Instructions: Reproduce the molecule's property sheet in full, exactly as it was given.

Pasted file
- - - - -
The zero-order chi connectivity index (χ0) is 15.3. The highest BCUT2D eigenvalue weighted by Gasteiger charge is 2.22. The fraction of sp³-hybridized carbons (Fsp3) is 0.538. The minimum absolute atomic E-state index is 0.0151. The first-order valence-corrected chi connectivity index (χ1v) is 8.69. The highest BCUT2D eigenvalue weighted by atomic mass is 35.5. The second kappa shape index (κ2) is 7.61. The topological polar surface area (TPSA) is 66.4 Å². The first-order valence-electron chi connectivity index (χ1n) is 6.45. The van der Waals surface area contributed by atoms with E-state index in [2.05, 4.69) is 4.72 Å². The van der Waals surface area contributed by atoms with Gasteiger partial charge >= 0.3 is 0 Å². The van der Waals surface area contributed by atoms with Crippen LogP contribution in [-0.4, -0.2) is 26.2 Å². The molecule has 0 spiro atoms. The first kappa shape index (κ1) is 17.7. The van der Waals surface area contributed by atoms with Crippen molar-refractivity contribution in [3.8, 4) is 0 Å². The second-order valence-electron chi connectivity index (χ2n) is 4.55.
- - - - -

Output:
The zero-order chi connectivity index (χ0) is 15.3. The highest BCUT2D eigenvalue weighted by Gasteiger charge is 2.22. The fraction of sp³-hybridized carbons (Fsp3) is 0.538. The minimum absolute atomic E-state index is 0.0151. The first-order valence-corrected chi connectivity index (χ1v) is 8.69. The highest BCUT2D eigenvalue weighted by atomic mass is 35.5. The second kappa shape index (κ2) is 7.61. The topological polar surface area (TPSA) is 66.4 Å². The first-order valence-electron chi connectivity index (χ1n) is 6.45. The van der Waals surface area contributed by atoms with E-state index in [2.05, 4.69) is 4.72 Å². The van der Waals surface area contributed by atoms with Gasteiger partial charge >= 0.3 is 0 Å². The van der Waals surface area contributed by atoms with Crippen LogP contribution in [-0.4, -0.2) is 26.2 Å². The molecule has 0 spiro atoms. The first kappa shape index (κ1) is 17.7. The van der Waals surface area contributed by atoms with Crippen molar-refractivity contribution in [3.8, 4) is 0 Å². The second-order valence-electron chi connectivity index (χ2n) is 4.55.